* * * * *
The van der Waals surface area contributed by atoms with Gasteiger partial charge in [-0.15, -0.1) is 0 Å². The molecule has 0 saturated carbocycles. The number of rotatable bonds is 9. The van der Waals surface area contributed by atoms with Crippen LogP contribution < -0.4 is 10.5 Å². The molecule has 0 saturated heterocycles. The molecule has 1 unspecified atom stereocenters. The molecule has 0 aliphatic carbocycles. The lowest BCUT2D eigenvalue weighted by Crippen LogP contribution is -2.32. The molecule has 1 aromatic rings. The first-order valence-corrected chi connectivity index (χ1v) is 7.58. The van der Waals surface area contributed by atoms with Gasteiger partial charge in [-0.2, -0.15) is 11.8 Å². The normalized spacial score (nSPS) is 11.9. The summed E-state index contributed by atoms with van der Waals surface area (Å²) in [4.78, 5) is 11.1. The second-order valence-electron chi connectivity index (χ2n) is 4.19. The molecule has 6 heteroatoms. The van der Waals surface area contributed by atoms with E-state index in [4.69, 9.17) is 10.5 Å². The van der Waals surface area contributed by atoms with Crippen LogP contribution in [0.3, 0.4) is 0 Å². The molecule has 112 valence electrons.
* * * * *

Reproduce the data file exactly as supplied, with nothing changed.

The van der Waals surface area contributed by atoms with Gasteiger partial charge in [-0.15, -0.1) is 0 Å². The molecule has 0 saturated carbocycles. The number of rotatable bonds is 9. The van der Waals surface area contributed by atoms with Crippen LogP contribution < -0.4 is 10.5 Å². The molecule has 0 saturated heterocycles. The molecule has 1 unspecified atom stereocenters. The molecule has 0 aliphatic carbocycles. The lowest BCUT2D eigenvalue weighted by Crippen LogP contribution is -2.32. The molecule has 1 aromatic rings. The first-order valence-corrected chi connectivity index (χ1v) is 7.58. The van der Waals surface area contributed by atoms with Gasteiger partial charge in [-0.2, -0.15) is 11.8 Å². The normalized spacial score (nSPS) is 11.9. The summed E-state index contributed by atoms with van der Waals surface area (Å²) in [4.78, 5) is 11.1. The second-order valence-electron chi connectivity index (χ2n) is 4.19. The molecule has 6 heteroatoms. The van der Waals surface area contributed by atoms with E-state index in [4.69, 9.17) is 10.5 Å². The van der Waals surface area contributed by atoms with Crippen LogP contribution in [0.3, 0.4) is 0 Å². The molecule has 112 valence electrons.